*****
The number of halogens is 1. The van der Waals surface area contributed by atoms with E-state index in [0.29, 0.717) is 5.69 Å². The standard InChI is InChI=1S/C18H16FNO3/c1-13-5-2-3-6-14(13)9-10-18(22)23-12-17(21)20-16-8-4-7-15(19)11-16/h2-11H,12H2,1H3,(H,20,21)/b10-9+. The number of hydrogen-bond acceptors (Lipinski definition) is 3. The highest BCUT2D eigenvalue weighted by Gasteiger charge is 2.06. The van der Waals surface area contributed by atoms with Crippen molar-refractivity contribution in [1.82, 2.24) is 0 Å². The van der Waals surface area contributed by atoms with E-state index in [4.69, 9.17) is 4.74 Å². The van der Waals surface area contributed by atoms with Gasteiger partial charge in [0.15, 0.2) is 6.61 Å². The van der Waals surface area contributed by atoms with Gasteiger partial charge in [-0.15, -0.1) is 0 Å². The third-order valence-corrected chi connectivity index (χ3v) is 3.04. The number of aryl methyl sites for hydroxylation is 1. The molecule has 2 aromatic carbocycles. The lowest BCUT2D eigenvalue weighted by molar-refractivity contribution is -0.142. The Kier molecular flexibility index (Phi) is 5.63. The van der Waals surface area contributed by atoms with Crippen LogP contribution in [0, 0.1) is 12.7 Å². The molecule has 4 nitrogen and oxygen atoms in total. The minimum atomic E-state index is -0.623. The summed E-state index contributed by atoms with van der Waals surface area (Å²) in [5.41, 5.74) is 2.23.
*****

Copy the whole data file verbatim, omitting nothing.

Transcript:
The number of halogens is 1. The van der Waals surface area contributed by atoms with E-state index in [0.29, 0.717) is 5.69 Å². The standard InChI is InChI=1S/C18H16FNO3/c1-13-5-2-3-6-14(13)9-10-18(22)23-12-17(21)20-16-8-4-7-15(19)11-16/h2-11H,12H2,1H3,(H,20,21)/b10-9+. The number of hydrogen-bond acceptors (Lipinski definition) is 3. The highest BCUT2D eigenvalue weighted by Gasteiger charge is 2.06. The van der Waals surface area contributed by atoms with Crippen molar-refractivity contribution in [1.82, 2.24) is 0 Å². The van der Waals surface area contributed by atoms with E-state index in [4.69, 9.17) is 4.74 Å². The van der Waals surface area contributed by atoms with Gasteiger partial charge in [0.15, 0.2) is 6.61 Å². The van der Waals surface area contributed by atoms with Gasteiger partial charge in [-0.15, -0.1) is 0 Å². The third-order valence-corrected chi connectivity index (χ3v) is 3.04. The number of aryl methyl sites for hydroxylation is 1. The molecule has 2 aromatic carbocycles. The lowest BCUT2D eigenvalue weighted by molar-refractivity contribution is -0.142. The Kier molecular flexibility index (Phi) is 5.63. The van der Waals surface area contributed by atoms with Crippen LogP contribution in [0, 0.1) is 12.7 Å². The molecule has 4 nitrogen and oxygen atoms in total. The minimum atomic E-state index is -0.623. The summed E-state index contributed by atoms with van der Waals surface area (Å²) in [5.41, 5.74) is 2.23.